Rotterdam 2014 Review: HARD TO BE A GOD, Russian Science Fiction Unlike Anything Before

Editor, Europe; Rotterdam, The Netherlands (@ardvark23)
Rotterdam 2014 Review: HARD TO BE A GOD, Russian Science Fiction Unlike Anything Before
(Persevere, even though it's sometimes hard to be an audience...)

Every year it's a delicate game of pick-and-choose when the International Film Festival Rotterdam reveals its roster. With almost 400 titles to choose from, all you can see is bound to be a small sample. But when I spotted Alexei German's Hard To Be A God (Trudno Byt' Bogom), my interest piqued: a three hour long Russian science fiction film, twelve years in the making, six of which were for the actual shooting?

On top of that, the film is an adaptation of a book by the Strugatski brothers, on whose work Tarkovsky's Stalker was based. Reviews from the Rome Festival proclaimed the film to be incomprehensible yet gorgeous, so I went to see it with a healthy mix of anticipation and apprehension...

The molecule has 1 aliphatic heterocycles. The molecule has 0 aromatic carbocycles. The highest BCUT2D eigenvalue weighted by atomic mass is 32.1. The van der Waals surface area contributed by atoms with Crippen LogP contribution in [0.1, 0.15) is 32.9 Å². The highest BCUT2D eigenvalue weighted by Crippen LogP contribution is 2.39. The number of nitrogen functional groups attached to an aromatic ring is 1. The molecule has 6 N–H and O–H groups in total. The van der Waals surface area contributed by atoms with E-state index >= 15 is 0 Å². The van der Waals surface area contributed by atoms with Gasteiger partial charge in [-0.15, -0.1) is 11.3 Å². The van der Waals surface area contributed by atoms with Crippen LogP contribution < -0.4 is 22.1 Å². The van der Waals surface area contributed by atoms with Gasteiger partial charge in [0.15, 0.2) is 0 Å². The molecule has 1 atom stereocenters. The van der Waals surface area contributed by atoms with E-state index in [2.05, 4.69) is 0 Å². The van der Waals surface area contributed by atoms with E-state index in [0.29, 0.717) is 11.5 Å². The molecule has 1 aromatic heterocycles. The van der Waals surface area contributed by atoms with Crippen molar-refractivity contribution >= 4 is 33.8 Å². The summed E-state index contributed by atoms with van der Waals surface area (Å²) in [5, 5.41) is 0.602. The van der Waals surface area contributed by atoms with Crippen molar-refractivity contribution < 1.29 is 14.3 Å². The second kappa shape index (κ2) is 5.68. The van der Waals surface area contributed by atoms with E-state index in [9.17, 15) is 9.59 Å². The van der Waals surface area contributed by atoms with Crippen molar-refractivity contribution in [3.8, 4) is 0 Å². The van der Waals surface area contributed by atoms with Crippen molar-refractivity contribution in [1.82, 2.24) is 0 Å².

The Story:

On the planet Arkanar, people live in medieval conditions, and this entire world has failed to show any progress for hundreds of years. Baffled by the absence of a "Renaissance", Earth has sent a small team of scientists to Arkanar. Their mission is to secretly blend in, investigate its society, and perhaps nudge it a little into a forward direction.

One of these scientists is Don Rumata, disguised as a noble-born bastard, and rumored by the locals to have a God as one of his ancestors. Being big, strong and an excellent swordsman, the charismatic Don Rumata is not the meekest of men, and the years of living on Arkanar have hardened him. The divinity rumor allows him to do a bit more than just nudge: he is able to visit courts, influence aristocrats, save intellectuals from prison, and respond with violence when threatened.